VERITAS, a policy information and advocacy organisation, is pushing for community leaders and institutions to ensure the next 25 years give the girl child better opportunities in life.
Is comes amid concerns over child labour and child marriages as the world commemorated the Day of the Girl Child this week.
Although girls have shown they are capable of excelling, the story of the girl child’s success remains blighted by child labour and child marriage practices caused by poverty and parents opting to educate boys over girls.
Zimbabwe is in fact going backwards when it comes to the enrolment of girls in school, according to The Borgen Project, a non-profit organisation whose focus is to bring political attention to extreme poverty in the world.
Furthermore, according to both Relief Web and ZimStat, 20% of the children in Harare are believed to be child labourers, a great number being taken into domestic work as child minders or housemaids.
Thirty-two percent of girls in Zimbabwe are married before the age of 18 while four percent are married before the age of 15, according to Unicef and Girls Not Brides.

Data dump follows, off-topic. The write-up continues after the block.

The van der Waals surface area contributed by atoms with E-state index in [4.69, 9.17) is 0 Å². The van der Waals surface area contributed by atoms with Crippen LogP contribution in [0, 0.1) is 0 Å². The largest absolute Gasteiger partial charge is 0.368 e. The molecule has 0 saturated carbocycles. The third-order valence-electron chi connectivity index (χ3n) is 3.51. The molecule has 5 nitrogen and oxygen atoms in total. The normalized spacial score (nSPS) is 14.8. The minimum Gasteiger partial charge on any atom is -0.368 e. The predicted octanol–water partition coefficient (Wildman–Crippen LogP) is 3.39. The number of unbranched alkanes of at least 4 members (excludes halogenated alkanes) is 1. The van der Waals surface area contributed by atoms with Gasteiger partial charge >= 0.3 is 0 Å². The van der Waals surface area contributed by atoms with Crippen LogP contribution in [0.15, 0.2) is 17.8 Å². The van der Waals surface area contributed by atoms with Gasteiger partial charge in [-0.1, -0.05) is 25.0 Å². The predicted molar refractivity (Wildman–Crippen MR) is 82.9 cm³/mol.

“We therefore call on all players—from Churches to the Ministry of Youth to the Ministry of Health and Child Care—to make sure that the next 25 years for the girl child need to be better than the last 25,” Veritas said in a bulletin this week.
“Change in educating and uplifting the girl child needs not only to be on paper but must be backed by real and practical effort and results. As we commemorate this day and celebrate girl heroes, let us take time to remember the girls that are the uncelebrated and often unseen. Those that have forfeited education in order to support their families and young siblings and those that have been forced down a path with no future for them.
“May we all realise that it is our duty to keep the dream of the girl child alive and that by giving her a voice and an equal future we are enriching our nation for generations. May the efforts of the 30 000 Beijing Human Rights defenders never go to waste.”
Veritas also took the opportunity to recognise girl child heroes in Zimbabwe, including motocross champion Tanya Muzinda and child prodigy Taida Mupara, who is attending medical school at the tender age of 14.
“Girls are finding their voices which they have been denied for centuries. Girls are showing the world that once they are allowed to have a voice, they are can initiate change: change not only for the status of girls and women, but for benefit of the whole of humankind,” Veritas said.